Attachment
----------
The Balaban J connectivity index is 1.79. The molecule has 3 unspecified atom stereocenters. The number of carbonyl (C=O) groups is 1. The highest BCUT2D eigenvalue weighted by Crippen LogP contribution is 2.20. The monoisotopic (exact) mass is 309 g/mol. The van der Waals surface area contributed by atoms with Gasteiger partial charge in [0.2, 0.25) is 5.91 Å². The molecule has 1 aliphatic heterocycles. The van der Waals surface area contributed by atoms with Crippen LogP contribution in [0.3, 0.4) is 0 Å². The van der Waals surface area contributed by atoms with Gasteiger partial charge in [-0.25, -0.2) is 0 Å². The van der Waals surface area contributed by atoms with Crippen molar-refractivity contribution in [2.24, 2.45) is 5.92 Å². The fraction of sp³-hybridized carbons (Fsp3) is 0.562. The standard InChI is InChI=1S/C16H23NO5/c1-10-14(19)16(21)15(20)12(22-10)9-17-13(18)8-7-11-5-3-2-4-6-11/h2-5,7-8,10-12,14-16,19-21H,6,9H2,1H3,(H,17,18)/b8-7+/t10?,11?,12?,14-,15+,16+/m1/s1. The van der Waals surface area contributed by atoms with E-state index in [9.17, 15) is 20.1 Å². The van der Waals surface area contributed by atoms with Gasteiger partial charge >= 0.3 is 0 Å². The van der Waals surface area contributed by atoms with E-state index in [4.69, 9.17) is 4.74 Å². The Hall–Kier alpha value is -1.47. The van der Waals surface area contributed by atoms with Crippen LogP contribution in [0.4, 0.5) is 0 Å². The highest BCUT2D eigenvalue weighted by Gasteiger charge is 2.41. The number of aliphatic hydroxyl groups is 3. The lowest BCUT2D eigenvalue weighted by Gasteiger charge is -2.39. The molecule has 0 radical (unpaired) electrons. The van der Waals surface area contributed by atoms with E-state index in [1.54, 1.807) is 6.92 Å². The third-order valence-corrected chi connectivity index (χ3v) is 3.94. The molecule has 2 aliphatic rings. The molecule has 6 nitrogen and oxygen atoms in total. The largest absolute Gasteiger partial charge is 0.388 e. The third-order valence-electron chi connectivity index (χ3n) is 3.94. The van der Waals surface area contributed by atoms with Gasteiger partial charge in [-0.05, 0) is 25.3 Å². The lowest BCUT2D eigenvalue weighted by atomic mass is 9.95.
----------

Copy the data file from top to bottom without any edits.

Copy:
The Balaban J connectivity index is 1.79. The molecule has 3 unspecified atom stereocenters. The number of carbonyl (C=O) groups is 1. The highest BCUT2D eigenvalue weighted by Crippen LogP contribution is 2.20. The monoisotopic (exact) mass is 309 g/mol. The van der Waals surface area contributed by atoms with Gasteiger partial charge in [0.2, 0.25) is 5.91 Å². The molecule has 1 aliphatic heterocycles. The van der Waals surface area contributed by atoms with Crippen LogP contribution in [0.3, 0.4) is 0 Å². The van der Waals surface area contributed by atoms with Gasteiger partial charge in [-0.25, -0.2) is 0 Å². The van der Waals surface area contributed by atoms with Crippen molar-refractivity contribution in [2.24, 2.45) is 5.92 Å². The fraction of sp³-hybridized carbons (Fsp3) is 0.562. The standard InChI is InChI=1S/C16H23NO5/c1-10-14(19)16(21)15(20)12(22-10)9-17-13(18)8-7-11-5-3-2-4-6-11/h2-5,7-8,10-12,14-16,19-21H,6,9H2,1H3,(H,17,18)/b8-7+/t10?,11?,12?,14-,15+,16+/m1/s1. The van der Waals surface area contributed by atoms with E-state index in [9.17, 15) is 20.1 Å². The van der Waals surface area contributed by atoms with Gasteiger partial charge >= 0.3 is 0 Å². The van der Waals surface area contributed by atoms with E-state index in [4.69, 9.17) is 4.74 Å². The Hall–Kier alpha value is -1.47. The van der Waals surface area contributed by atoms with Crippen LogP contribution in [0.4, 0.5) is 0 Å². The highest BCUT2D eigenvalue weighted by Gasteiger charge is 2.41. The number of aliphatic hydroxyl groups is 3. The lowest BCUT2D eigenvalue weighted by Gasteiger charge is -2.39. The molecule has 0 radical (unpaired) electrons. The van der Waals surface area contributed by atoms with E-state index in [1.54, 1.807) is 6.92 Å². The third-order valence-corrected chi connectivity index (χ3v) is 3.94. The molecule has 2 aliphatic rings. The molecule has 6 nitrogen and oxygen atoms in total. The largest absolute Gasteiger partial charge is 0.388 e. The third-order valence-electron chi connectivity index (χ3n) is 3.94. The van der Waals surface area contributed by atoms with Gasteiger partial charge in [-0.05, 0) is 25.3 Å². The lowest BCUT2D eigenvalue weighted by atomic mass is 9.95.